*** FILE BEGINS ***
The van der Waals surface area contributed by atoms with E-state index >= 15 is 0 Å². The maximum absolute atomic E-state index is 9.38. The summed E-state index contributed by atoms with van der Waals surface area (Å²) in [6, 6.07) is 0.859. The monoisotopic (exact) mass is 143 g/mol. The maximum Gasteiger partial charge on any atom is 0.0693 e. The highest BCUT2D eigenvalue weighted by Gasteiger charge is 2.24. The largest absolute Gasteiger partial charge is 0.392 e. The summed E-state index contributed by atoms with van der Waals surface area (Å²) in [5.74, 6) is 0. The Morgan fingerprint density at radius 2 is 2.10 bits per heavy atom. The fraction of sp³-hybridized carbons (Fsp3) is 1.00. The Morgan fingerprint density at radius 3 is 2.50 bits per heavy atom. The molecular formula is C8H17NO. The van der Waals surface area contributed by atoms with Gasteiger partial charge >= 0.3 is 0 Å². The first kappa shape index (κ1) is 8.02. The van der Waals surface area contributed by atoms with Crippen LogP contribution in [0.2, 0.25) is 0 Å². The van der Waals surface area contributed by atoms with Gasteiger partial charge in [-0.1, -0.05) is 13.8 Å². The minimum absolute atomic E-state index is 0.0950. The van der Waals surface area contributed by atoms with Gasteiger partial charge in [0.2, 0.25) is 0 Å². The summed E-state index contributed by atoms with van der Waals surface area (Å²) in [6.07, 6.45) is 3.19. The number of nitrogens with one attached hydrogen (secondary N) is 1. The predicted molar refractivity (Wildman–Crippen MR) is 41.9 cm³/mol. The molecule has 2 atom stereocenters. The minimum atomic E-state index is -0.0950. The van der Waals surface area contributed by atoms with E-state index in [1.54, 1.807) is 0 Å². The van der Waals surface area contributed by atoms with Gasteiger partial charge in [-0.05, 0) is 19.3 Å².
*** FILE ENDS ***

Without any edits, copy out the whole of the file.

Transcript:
The van der Waals surface area contributed by atoms with E-state index >= 15 is 0 Å². The maximum absolute atomic E-state index is 9.38. The summed E-state index contributed by atoms with van der Waals surface area (Å²) in [6, 6.07) is 0.859. The monoisotopic (exact) mass is 143 g/mol. The maximum Gasteiger partial charge on any atom is 0.0693 e. The highest BCUT2D eigenvalue weighted by Gasteiger charge is 2.24. The largest absolute Gasteiger partial charge is 0.392 e. The summed E-state index contributed by atoms with van der Waals surface area (Å²) in [5.74, 6) is 0. The Morgan fingerprint density at radius 2 is 2.10 bits per heavy atom. The fraction of sp³-hybridized carbons (Fsp3) is 1.00. The Morgan fingerprint density at radius 3 is 2.50 bits per heavy atom. The molecular formula is C8H17NO. The van der Waals surface area contributed by atoms with Gasteiger partial charge >= 0.3 is 0 Å². The first kappa shape index (κ1) is 8.02. The van der Waals surface area contributed by atoms with Crippen LogP contribution in [0.2, 0.25) is 0 Å². The van der Waals surface area contributed by atoms with Gasteiger partial charge in [-0.1, -0.05) is 13.8 Å². The minimum absolute atomic E-state index is 0.0950. The van der Waals surface area contributed by atoms with Gasteiger partial charge in [0.2, 0.25) is 0 Å². The summed E-state index contributed by atoms with van der Waals surface area (Å²) in [6.07, 6.45) is 3.19. The number of nitrogens with one attached hydrogen (secondary N) is 1. The predicted molar refractivity (Wildman–Crippen MR) is 41.9 cm³/mol. The molecule has 2 atom stereocenters. The minimum atomic E-state index is -0.0950. The van der Waals surface area contributed by atoms with E-state index in [1.54, 1.807) is 0 Å². The van der Waals surface area contributed by atoms with Gasteiger partial charge in [-0.05, 0) is 19.3 Å².